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LET us pass to another speculation:
The reader is not constrained to accept my conclusions. They will, I trust, provoke further discussion, which may tend to prove or disprove them.
But I think I can see that many of these legends point to an island, east of America and west of Europe, that is to say in the Atlantic Ocean, as the scene where man, or at least our own portion of the human race, including the white, yellow, and brown races, survived the great cataclysm and renewed the civilization of the pro-glacial age and that from this center, in the course of ages, they spread east and west, until they reached the plains of Asia and the islands of the Pacific.
The negro race, it seems probable, may have separated from our own stock in pre-glacial times, and survived, in fragments, somewhere in the land of torrid heats, probably in some region on which the Drift did not fall.
We are told by Ovid that it was the tremendous heat of the comet-age that baked the negro black; in this Ovid doubtless spoke the opinion of antiquity. Whether or not that period of almost insufferable temperature produced any effect upon the color of that race I shall not undertake to say; nor shall I dare to assert that the white race was bleached to its present complexion by the long absence of the sun during the Age of Darkness.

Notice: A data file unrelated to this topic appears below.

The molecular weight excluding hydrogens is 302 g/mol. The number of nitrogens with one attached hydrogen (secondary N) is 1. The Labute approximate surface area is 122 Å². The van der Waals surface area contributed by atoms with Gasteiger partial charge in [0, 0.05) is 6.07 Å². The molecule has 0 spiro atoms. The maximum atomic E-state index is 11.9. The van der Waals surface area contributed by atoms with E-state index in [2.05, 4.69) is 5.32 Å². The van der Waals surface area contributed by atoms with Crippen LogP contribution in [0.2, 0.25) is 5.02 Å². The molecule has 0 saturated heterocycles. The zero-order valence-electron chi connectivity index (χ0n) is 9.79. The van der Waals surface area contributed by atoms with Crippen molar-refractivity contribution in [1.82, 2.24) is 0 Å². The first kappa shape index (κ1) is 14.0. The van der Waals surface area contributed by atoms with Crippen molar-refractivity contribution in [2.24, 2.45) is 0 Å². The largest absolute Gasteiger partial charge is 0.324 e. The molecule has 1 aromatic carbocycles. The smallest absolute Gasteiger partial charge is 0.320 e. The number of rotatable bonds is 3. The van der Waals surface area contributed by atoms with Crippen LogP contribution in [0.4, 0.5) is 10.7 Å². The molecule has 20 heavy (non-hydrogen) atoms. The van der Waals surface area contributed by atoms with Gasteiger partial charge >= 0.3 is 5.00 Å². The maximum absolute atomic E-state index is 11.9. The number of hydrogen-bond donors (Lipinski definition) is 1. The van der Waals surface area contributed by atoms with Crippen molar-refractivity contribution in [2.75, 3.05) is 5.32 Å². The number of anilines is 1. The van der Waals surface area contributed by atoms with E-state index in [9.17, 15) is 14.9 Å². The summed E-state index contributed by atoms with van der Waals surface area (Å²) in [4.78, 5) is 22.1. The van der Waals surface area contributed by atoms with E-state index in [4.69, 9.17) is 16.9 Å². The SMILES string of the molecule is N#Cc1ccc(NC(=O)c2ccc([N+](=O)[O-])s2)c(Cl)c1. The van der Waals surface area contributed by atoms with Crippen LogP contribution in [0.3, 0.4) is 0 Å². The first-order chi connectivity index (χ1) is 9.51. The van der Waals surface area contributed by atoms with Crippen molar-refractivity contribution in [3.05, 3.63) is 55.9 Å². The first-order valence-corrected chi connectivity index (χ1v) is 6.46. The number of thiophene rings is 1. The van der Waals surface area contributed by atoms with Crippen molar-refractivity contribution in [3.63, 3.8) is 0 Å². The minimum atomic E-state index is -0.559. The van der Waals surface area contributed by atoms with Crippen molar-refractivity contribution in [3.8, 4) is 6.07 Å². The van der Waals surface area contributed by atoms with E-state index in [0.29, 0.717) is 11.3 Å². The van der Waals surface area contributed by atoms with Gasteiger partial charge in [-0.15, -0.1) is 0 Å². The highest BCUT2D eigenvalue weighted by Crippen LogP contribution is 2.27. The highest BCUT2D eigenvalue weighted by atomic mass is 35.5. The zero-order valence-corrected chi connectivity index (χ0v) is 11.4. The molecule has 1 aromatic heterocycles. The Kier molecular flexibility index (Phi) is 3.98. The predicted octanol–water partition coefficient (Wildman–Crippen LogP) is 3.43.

It is true Professor Hartt tells us that there is a marked difference in the complexion of the Botocudo Indians who have lived in the forests of Brazil and those, of the same tribe, who have dwelt on its open prairies; and that those who have resided for hundreds, perhaps thousands, of years in the dense forests of that tropical land are nearly white in complexion. If this be the case in a merely leaf-covered tract, what must have been the effect upon a race dwelling for a long time in the remote north, in the midst of a humid atmosphere, enveloped in constant clouds, and much of the time in almost total darkness?
There is no doubt that here and then were developed the rude, powerful, terrible "ice-giants" of the legends, out of whose ferocity, courage, vigor, and irresistible energy have been evolved the dominant races of the west of Europe--the land-grasping, conquering, colonizing races; the men of whom it was said by a Roman poet, in the Viking Age: "The sea is their school of war and the storm their friend they are sea-wolves that prey on the pillage of the world."
They are now taking possession of the globe.
Great races are the weeded-out survivors of great sufferings.
What are the proofs of my proposition that man survived on an Atlantic island?
In the first place we find Job referring to "the island of the innocent."
In chapter xxii, verse 29, Eliphaz, the Temanite, says
When men are cast down, then thou shalt say, There is lifting up; and he shall save the humble person."
Where shall he save him? The next verse (30) seems to tell
[1. "The Geology of Brazil," p. 589.]
"He shall deliver the island of the innocent: and it is delivered by the pureness of thine [Job's] hands."